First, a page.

Prior to joining Cabrini, Ms. Williams was CEO of Peninsula Health. A nurse by professional background, Ms. Williams has extensive experience in both public and private sector health service delivery.
Ms. Williams is to be congratulated on securing this important role, where she will lead Cabrini into its next exciting phase of development. Her term will commence on November 30th.
Melbourne Archbishop the Most Reverend Peter A Comensoli officially blessed Cabrini’s new $120 million Gandel Wing yesterday, ahead of it receiving its first patients on Monday.
The 15 July opening is an auspicious date, as it is St Frances Xavier Cabrini’s birthday, the missionary sister who established the order that took over the hospital in 1948.
The completion of the Gandel Wing signifies the end of nine years of planning and development to improve Cabrini’s facilities and provide an exceptional patient experience.
In a moving ceremony, Archbishop Comensoli blessed each floor with Holy Water, to bring hope and healing to all who enter through its doors, symbolic of the healing mission of Jesus.
Archbishop Comensoli said the new wing was a significant development in healthcare and would allow Cabrini to continue to provide outstanding care to all its patients, encompassing their physical, emotional and spiritual needs.
“This new Gandel Wing will ensure Cabrini is well-equipped to care for patients who are sick, frail or receiving targeted treatment,” he said.
“I am delighted to be able to bless this building. This is a momentous occasion in Cabrini’s history and pays tribute to its Catholic heritage and the foundations laid by the Missionary Sisters of the Sacred Heart of Jesus.”
Sr Diane Olmstead MSC, Provincial Superior of the Guadalupe Province, travelled from New York to take part in the historic occasion. She said the new Gandel Wing was a milestone in the Sister’s mission of care and service and showed how much the hospital had evolved since its humble beginnings in 1948.
“We have prayed that the patients and their loved ones who entrust us with their care will experience genuine warmth and kindness,” she said.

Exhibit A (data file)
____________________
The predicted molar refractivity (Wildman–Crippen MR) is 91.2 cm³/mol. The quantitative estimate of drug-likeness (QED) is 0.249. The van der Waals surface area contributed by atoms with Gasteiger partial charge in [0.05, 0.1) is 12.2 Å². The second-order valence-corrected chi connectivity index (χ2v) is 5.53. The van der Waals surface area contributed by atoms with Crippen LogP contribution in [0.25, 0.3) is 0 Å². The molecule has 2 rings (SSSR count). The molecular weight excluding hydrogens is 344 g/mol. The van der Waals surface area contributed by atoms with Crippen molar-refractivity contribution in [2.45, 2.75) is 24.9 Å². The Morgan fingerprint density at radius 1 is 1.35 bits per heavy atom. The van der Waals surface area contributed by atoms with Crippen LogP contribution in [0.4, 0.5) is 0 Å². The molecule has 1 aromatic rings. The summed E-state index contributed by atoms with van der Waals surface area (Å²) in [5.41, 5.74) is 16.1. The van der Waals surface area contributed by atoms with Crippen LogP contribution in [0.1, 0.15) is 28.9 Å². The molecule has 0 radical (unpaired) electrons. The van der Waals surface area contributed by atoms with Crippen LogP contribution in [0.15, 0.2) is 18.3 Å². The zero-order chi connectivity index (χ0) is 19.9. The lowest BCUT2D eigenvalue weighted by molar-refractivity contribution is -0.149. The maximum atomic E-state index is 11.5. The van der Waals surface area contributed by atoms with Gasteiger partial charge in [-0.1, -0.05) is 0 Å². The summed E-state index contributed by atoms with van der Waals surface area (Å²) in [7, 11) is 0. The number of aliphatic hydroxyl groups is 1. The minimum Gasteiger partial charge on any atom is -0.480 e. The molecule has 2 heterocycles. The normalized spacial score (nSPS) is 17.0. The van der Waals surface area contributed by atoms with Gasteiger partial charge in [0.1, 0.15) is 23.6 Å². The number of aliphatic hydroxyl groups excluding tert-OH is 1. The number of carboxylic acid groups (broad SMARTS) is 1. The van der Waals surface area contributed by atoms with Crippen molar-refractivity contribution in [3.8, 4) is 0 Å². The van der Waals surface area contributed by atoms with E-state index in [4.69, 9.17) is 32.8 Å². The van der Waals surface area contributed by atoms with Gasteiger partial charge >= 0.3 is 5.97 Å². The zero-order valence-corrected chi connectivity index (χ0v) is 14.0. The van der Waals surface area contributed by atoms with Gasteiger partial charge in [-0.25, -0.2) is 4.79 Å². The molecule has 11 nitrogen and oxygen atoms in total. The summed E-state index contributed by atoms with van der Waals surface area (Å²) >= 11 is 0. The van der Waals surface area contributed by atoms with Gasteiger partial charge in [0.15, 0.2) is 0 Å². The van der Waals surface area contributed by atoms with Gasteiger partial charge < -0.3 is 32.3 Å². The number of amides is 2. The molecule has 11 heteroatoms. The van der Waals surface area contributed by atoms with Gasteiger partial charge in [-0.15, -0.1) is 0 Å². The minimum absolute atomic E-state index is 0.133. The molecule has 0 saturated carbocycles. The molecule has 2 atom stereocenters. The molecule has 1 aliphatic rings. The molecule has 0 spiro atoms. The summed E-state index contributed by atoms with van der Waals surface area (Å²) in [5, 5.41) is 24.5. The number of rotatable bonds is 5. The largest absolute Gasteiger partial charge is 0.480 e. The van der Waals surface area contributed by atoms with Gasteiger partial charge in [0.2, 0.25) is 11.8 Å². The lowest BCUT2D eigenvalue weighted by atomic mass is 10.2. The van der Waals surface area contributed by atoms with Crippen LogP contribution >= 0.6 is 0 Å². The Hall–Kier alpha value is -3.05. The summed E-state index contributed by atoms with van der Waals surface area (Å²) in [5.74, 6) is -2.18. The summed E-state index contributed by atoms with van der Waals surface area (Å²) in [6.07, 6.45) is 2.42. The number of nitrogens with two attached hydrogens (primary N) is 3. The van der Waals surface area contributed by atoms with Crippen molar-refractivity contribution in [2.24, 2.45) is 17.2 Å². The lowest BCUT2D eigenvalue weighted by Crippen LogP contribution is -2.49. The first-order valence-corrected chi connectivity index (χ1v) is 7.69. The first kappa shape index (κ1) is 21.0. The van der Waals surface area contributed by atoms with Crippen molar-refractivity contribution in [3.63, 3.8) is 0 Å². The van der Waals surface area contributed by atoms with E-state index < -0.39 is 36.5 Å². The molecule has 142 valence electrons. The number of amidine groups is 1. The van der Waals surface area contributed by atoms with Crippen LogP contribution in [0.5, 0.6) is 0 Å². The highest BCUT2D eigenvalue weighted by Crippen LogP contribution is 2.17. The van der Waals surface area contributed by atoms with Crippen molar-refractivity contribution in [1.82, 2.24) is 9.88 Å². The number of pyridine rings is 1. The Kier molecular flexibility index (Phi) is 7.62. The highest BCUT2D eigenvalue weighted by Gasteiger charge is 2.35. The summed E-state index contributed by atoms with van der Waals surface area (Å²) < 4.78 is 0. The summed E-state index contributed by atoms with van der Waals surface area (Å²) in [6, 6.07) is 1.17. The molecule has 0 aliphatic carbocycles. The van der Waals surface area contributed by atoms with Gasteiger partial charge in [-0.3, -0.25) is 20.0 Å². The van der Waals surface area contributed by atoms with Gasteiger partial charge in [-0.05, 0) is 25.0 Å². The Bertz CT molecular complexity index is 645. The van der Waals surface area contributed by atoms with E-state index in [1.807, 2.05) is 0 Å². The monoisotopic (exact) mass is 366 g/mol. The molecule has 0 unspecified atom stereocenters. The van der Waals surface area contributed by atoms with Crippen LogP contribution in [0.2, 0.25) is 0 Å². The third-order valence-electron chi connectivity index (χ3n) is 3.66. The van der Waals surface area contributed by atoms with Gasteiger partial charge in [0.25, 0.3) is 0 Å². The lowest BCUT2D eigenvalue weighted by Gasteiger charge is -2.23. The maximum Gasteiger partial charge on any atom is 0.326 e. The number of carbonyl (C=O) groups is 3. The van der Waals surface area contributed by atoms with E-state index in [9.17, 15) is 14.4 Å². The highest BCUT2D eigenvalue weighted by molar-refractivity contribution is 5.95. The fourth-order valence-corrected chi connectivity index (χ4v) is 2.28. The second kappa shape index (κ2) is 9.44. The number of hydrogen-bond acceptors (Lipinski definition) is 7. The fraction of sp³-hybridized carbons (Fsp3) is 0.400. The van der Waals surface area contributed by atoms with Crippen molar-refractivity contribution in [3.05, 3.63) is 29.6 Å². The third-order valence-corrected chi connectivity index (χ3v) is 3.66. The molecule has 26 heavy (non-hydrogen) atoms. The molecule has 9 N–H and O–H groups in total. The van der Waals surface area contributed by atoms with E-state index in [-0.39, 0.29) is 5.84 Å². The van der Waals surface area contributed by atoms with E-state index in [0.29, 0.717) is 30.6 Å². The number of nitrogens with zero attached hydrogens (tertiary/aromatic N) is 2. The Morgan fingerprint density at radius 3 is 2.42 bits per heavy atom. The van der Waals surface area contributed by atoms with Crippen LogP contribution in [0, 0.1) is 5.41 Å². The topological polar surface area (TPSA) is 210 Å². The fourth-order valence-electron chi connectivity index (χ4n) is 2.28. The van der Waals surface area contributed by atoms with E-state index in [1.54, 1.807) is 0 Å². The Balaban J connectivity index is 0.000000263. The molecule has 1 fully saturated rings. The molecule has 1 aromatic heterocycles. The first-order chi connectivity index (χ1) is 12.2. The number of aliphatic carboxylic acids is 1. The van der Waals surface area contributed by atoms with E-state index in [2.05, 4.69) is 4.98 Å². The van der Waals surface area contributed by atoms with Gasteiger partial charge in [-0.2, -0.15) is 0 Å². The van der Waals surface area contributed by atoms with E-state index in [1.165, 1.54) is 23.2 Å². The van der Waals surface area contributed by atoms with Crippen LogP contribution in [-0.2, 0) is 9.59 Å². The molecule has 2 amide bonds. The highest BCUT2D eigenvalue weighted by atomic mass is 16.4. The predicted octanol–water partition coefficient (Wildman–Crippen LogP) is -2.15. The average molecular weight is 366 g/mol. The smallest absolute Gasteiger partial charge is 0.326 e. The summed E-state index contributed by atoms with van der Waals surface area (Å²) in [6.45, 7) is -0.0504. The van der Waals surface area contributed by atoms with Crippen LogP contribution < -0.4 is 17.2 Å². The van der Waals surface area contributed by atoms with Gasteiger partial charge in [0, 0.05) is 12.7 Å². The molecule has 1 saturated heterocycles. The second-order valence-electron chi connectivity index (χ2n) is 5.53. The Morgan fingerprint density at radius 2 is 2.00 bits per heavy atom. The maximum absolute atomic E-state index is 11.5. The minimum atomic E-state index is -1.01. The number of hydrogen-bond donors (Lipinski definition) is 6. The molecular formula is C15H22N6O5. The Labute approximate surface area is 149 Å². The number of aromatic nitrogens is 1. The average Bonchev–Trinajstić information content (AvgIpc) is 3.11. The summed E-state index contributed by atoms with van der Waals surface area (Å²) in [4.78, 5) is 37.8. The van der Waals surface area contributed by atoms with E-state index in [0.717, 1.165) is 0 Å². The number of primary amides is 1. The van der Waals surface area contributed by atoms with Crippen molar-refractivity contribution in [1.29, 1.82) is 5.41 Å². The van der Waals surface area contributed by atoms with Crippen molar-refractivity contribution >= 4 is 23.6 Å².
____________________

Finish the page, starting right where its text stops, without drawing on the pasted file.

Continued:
“As a Catholic health service, our mission is to bring about fullness of life for all people in all places and times, as Jesus ardently desired.”
Cabrini Board Chairman Sylvia Falzon said the Gandel Wing would enable the health service to continue to provide compassionate care to its patients in a state-of-the-art facility.
“Cabrini has devoted itself to caring for the sick, frail and elderly in our community for more than 70 years and we will continue to do so for many years to come,” Ms Falzon said. “We continue to place our patients at the heart of everything we do, as we strive to provide them with the best possible care.”
A new role in the health system could improve efficiencies in emergency departments and decrease the time patients spend in emergency departments, following a successful trial in hospitals throughout Victoria recently published in The British Medical Journal.
Scribes are trained to complete clerical data entry associated with a patient’s visit to the emergency department, allowing doctors to concentrate on core medical tasks instead.
In the first trial of its kind in Australia, locally-trained scribes were used in five hospital emergency departments across the state of Victoria, Australia [including]Cabrini Malvern. Scribes were present during the time when a patient consults with a doctor and assisted in writing up patient notes, in close consultation with the treating doctor.
Currently, Australian emergency department doctors spend nearly 50 per cent of their time typing up patient notes and undertaking other clerical tasks, taking their focus away from core medical tasks like seeing patients.
“Traditionally, a doctor’s role has been focused on patient care but since the introduction of electronic health records, we have become increasingly overloaded with documentation and clerical responsibilities that take us away from our primary duty of care for our patients,” A/Prof Walker said.
“This program has been designed to reduce the administrative workload for physicians and increase the time spent treating patients.”
A/Prof Walker said the use of scribes in emergency departments improved the productivity of emergency doctors and decreased the time spent in the emergency department for patients.
“With the assistance of scribes, doctors were able to treat 25 per cent more patients per shift, which has significant economic and social benefits,” she said. “Our research showed benefits at all of our participating sites, decreasing the total time patients spent in the emergency department by 19 minutes”.
A/Prof Walker said she hoped the research would persuade hospitals to employ scribes in Australia to support emergency physicians by enabling them to safely see more patients.